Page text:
Abhi Nemani, fresh from Code for America, joins OpenGov Board of Directors

In June we were honored to have Abhi Nemani, former Co-Director of Code for America, join our board.  Abhi is a writer, speaker, organizer, and technologist who helped build the national non-profit, Code for America, from the ground up.

 

Citizens are reforming San Francisco laws with SanFranciscoDecoded.org

In July, the San Francisco Board of Supervisors voted into law one of the first ordinances created in the US through online citizen input.  Supervisor Mark Farrell introduced the bill after receiving a comment on SanFranciscoCode.org, one of our America Decoded sites, highlighting a law that prohibits storing bicycles in San Francisco garages.

In a ground-breaking civic engagement initiative, Supervisor Farrell also launched ReImagineSF, a competition offering scholarships to students in the city who use SanFranciscoCode.org to suggest improvements to the city’s laws. Supervisor Farrell announced the winners on July 15, and will introduce their ideas as bills to the Board of Supervisors later this year.

 

“Decoding” city & state laws gets easier with OpenGov-AmLegal partnership

In May, we announced a partnership with American Legal Publishing Corporation that gives us easy access to well-formatted legal code from over 2,000 American Legal client cities across the nation. Through this partnership we have built a parser that allows us to more easily make American Legal cities’ laws accessible and restriction-free online. We’re exploring a similar partnership with legal publisher Municode, too.  These partnerships enable us to scale our work in ways that previously proved difficult due to the lack of legal code in workable data formats.  Click here to get started “decoding” your laws and legal codes.

 

Madison powering online citizen-government collaboration on DC legislation

We launched a beta version of our Madison collaborative drafting platform in the District of Columbia in partnership with Councilmember David Grosso back in May. In addition, Councilmember Grosso brought comments received on Madison directly into the hearing, using citizens’ suggestions and questions in conversation with public witnesses.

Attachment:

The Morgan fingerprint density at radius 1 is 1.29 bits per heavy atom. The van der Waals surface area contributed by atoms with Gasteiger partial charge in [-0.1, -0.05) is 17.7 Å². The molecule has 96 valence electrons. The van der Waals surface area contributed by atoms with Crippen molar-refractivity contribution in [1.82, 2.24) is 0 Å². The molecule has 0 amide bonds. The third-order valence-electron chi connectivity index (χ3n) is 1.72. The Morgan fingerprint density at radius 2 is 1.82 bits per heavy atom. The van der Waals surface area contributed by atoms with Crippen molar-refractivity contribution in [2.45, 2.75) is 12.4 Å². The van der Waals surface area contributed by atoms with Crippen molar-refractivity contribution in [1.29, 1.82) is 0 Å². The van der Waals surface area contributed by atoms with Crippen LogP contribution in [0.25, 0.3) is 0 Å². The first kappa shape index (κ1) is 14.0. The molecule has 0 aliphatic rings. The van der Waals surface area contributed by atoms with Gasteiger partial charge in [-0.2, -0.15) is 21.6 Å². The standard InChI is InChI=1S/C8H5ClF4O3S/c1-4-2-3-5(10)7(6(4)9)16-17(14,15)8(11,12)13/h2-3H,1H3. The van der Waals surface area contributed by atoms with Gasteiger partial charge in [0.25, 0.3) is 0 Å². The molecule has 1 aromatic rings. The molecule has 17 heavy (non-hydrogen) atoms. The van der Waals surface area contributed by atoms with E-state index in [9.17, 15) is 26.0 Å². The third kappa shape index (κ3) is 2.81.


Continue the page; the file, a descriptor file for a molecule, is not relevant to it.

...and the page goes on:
Our general Madison instance continues to host key pieces of legislation from around the nation, including seven bills related to open government and open data authored by New York City Council Member Ben Kallos, and Senators Leahy and Cornyn’s FOIA Improvement Act of 2014. And we have created a new instance of the platform at the request of the United Nations’s International Telecommunication Union, to support the crowdsourcing of a document concerning the use of information and communications technology in empowering youth.

 

Partnering with the W3C on open source legislative & legal drafting platform

We have partnered with the World Wide Web Consortium (W3C), which governs the architecture and rules of the Web, to create an entirely new tool that combines project workflow management, collaborative document editing, and intelligent information gathering. This tool will eventually replace the current editing tool on Madison, creating a powerful new way to approach policy-creation.

 

Won $7,500 from Hypothes.is to bring online annotation to older web browsers

In June, we were awarded a $7,500 grant from Hypothes.is to improve the open-source project Annotator, a tool for annotating the web, and which powers Madison’s annotations. The grant goes towards ensuring that Annotator works consistently across browsers and older versions of browsers.

 

“Design Whisperer” Jen Yu joins OpenGov Board of Advisors

We’re thrilled that Jen Yu has joined our Board of Advisors to serve as our “Design Whisperer.”  She has led wildly successful design and experience teams, from Disney to Adobe, Slide (acquired by Google), Jawbone, and Frog Design, to name a few.  On top of those amazing accomplishments, Jen has led the Defense Advanced Research Projects Agency’s (DARPA) experience design team in building Plan X, the U.S. Defense Department’s foundational cyberwarfare program.  Right now, she’s the Chief Creative Officer of a Y Combinator startup in San Francisco.  And she says that if you buy her a cookie, she will gladly take it.

 

That’s where we’ve been.  Where are we going for the rest of 2014?  Just ask!